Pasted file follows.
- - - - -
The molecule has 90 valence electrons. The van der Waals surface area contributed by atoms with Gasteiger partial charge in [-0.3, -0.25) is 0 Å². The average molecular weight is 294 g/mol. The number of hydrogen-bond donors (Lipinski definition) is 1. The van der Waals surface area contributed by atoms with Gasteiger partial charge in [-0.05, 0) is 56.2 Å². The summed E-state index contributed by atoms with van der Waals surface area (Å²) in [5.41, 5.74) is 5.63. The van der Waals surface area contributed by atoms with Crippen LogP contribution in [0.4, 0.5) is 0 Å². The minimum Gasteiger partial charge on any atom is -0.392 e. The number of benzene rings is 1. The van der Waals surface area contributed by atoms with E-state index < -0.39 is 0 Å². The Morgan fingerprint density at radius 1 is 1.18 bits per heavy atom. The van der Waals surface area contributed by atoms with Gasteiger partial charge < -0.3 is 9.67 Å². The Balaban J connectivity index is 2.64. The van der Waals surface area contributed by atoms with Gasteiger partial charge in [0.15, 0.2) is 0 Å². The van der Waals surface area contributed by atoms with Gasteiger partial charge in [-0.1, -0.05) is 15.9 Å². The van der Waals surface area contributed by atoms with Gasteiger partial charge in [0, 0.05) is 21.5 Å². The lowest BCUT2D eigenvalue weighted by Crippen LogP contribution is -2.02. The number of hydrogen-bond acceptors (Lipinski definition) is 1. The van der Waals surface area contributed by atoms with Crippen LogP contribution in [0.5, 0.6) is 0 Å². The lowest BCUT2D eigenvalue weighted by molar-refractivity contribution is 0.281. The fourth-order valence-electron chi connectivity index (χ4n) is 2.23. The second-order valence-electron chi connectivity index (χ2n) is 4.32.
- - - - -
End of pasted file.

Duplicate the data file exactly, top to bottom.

The molecule has 90 valence electrons. The van der Waals surface area contributed by atoms with Gasteiger partial charge in [-0.3, -0.25) is 0 Å². The average molecular weight is 294 g/mol. The number of hydrogen-bond donors (Lipinski definition) is 1. The van der Waals surface area contributed by atoms with Gasteiger partial charge in [-0.05, 0) is 56.2 Å². The summed E-state index contributed by atoms with van der Waals surface area (Å²) in [5.41, 5.74) is 5.63. The van der Waals surface area contributed by atoms with Crippen LogP contribution in [0.4, 0.5) is 0 Å². The minimum Gasteiger partial charge on any atom is -0.392 e. The number of benzene rings is 1. The van der Waals surface area contributed by atoms with E-state index < -0.39 is 0 Å². The Morgan fingerprint density at radius 1 is 1.18 bits per heavy atom. The van der Waals surface area contributed by atoms with Gasteiger partial charge < -0.3 is 9.67 Å². The Balaban J connectivity index is 2.64. The van der Waals surface area contributed by atoms with Gasteiger partial charge in [0.15, 0.2) is 0 Å². The van der Waals surface area contributed by atoms with Gasteiger partial charge in [-0.1, -0.05) is 15.9 Å². The van der Waals surface area contributed by atoms with Gasteiger partial charge in [0, 0.05) is 21.5 Å². The lowest BCUT2D eigenvalue weighted by Crippen LogP contribution is -2.02. The number of hydrogen-bond acceptors (Lipinski definition) is 1. The van der Waals surface area contributed by atoms with Crippen LogP contribution in [0.5, 0.6) is 0 Å². The lowest BCUT2D eigenvalue weighted by molar-refractivity contribution is 0.281. The fourth-order valence-electron chi connectivity index (χ4n) is 2.23. The second-order valence-electron chi connectivity index (χ2n) is 4.32.